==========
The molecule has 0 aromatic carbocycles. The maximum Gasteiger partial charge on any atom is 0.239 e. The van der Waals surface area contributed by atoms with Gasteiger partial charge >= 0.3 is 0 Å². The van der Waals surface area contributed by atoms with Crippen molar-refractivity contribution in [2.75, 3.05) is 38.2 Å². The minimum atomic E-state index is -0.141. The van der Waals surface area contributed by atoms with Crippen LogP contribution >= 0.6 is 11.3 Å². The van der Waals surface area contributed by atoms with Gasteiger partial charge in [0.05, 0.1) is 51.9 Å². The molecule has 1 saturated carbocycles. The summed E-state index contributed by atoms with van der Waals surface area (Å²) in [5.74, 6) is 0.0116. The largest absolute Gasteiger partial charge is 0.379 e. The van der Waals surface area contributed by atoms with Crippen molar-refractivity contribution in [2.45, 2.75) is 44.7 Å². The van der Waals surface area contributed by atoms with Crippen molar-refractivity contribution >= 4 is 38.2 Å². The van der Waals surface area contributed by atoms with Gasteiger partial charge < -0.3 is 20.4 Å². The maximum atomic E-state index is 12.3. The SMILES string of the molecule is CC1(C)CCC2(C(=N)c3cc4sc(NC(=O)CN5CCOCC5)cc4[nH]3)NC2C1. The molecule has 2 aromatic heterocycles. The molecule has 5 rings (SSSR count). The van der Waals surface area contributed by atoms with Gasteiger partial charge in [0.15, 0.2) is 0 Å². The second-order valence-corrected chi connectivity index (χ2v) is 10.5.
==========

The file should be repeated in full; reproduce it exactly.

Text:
The molecule has 0 aromatic carbocycles. The maximum Gasteiger partial charge on any atom is 0.239 e. The van der Waals surface area contributed by atoms with Gasteiger partial charge >= 0.3 is 0 Å². The van der Waals surface area contributed by atoms with Crippen molar-refractivity contribution in [2.75, 3.05) is 38.2 Å². The minimum atomic E-state index is -0.141. The van der Waals surface area contributed by atoms with Crippen LogP contribution >= 0.6 is 11.3 Å². The van der Waals surface area contributed by atoms with Gasteiger partial charge in [0.05, 0.1) is 51.9 Å². The molecule has 1 saturated carbocycles. The summed E-state index contributed by atoms with van der Waals surface area (Å²) in [5.74, 6) is 0.0116. The largest absolute Gasteiger partial charge is 0.379 e. The van der Waals surface area contributed by atoms with Crippen molar-refractivity contribution in [2.45, 2.75) is 44.7 Å². The van der Waals surface area contributed by atoms with Crippen molar-refractivity contribution >= 4 is 38.2 Å². The van der Waals surface area contributed by atoms with Gasteiger partial charge < -0.3 is 20.4 Å². The maximum atomic E-state index is 12.3. The SMILES string of the molecule is CC1(C)CCC2(C(=N)c3cc4sc(NC(=O)CN5CCOCC5)cc4[nH]3)NC2C1. The molecule has 2 aromatic heterocycles. The molecule has 5 rings (SSSR count). The van der Waals surface area contributed by atoms with Gasteiger partial charge in [0.15, 0.2) is 0 Å². The second-order valence-corrected chi connectivity index (χ2v) is 10.5.